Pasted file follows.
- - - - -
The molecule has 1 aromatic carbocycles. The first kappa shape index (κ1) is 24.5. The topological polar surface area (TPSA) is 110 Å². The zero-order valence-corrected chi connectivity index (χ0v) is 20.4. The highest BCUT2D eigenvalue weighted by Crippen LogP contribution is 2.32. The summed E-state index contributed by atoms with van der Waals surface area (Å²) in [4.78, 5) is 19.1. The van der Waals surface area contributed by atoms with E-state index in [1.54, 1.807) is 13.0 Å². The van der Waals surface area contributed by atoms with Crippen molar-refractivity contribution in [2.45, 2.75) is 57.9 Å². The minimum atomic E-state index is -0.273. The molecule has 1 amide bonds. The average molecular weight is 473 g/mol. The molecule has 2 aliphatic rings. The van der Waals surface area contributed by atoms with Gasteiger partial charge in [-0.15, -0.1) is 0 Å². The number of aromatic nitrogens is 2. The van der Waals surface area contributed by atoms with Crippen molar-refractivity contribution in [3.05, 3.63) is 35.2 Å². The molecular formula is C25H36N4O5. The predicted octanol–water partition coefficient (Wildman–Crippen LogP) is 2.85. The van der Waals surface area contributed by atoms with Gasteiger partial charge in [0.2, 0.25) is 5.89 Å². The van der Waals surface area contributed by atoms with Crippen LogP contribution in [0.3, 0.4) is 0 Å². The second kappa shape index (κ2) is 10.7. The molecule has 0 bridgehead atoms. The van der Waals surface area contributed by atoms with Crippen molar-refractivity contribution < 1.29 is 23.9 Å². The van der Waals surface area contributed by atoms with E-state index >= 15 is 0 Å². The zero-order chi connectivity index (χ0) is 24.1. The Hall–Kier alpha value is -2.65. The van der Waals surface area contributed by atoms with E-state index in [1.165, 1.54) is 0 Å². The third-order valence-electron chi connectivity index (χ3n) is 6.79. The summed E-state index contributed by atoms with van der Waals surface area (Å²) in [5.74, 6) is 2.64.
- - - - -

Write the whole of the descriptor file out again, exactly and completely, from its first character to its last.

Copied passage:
The molecule has 1 aromatic carbocycles. The first kappa shape index (κ1) is 24.5. The topological polar surface area (TPSA) is 110 Å². The zero-order valence-corrected chi connectivity index (χ0v) is 20.4. The highest BCUT2D eigenvalue weighted by Crippen LogP contribution is 2.32. The summed E-state index contributed by atoms with van der Waals surface area (Å²) in [4.78, 5) is 19.1. The van der Waals surface area contributed by atoms with E-state index in [1.54, 1.807) is 13.0 Å². The van der Waals surface area contributed by atoms with Crippen molar-refractivity contribution in [2.45, 2.75) is 57.9 Å². The minimum atomic E-state index is -0.273. The molecule has 1 amide bonds. The average molecular weight is 473 g/mol. The molecule has 2 aliphatic rings. The van der Waals surface area contributed by atoms with Gasteiger partial charge in [-0.15, -0.1) is 0 Å². The number of aromatic nitrogens is 2. The van der Waals surface area contributed by atoms with Crippen molar-refractivity contribution in [3.05, 3.63) is 35.2 Å². The molecular formula is C25H36N4O5. The predicted octanol–water partition coefficient (Wildman–Crippen LogP) is 2.85. The van der Waals surface area contributed by atoms with Gasteiger partial charge in [0.2, 0.25) is 5.89 Å². The van der Waals surface area contributed by atoms with Crippen LogP contribution in [0.3, 0.4) is 0 Å². The second kappa shape index (κ2) is 10.7. The molecule has 0 bridgehead atoms. The van der Waals surface area contributed by atoms with Crippen molar-refractivity contribution < 1.29 is 23.9 Å². The van der Waals surface area contributed by atoms with E-state index >= 15 is 0 Å². The zero-order chi connectivity index (χ0) is 24.1. The Hall–Kier alpha value is -2.65. The van der Waals surface area contributed by atoms with E-state index in [1.165, 1.54) is 0 Å². The third-order valence-electron chi connectivity index (χ3n) is 6.79. The summed E-state index contributed by atoms with van der Waals surface area (Å²) in [5.74, 6) is 2.64.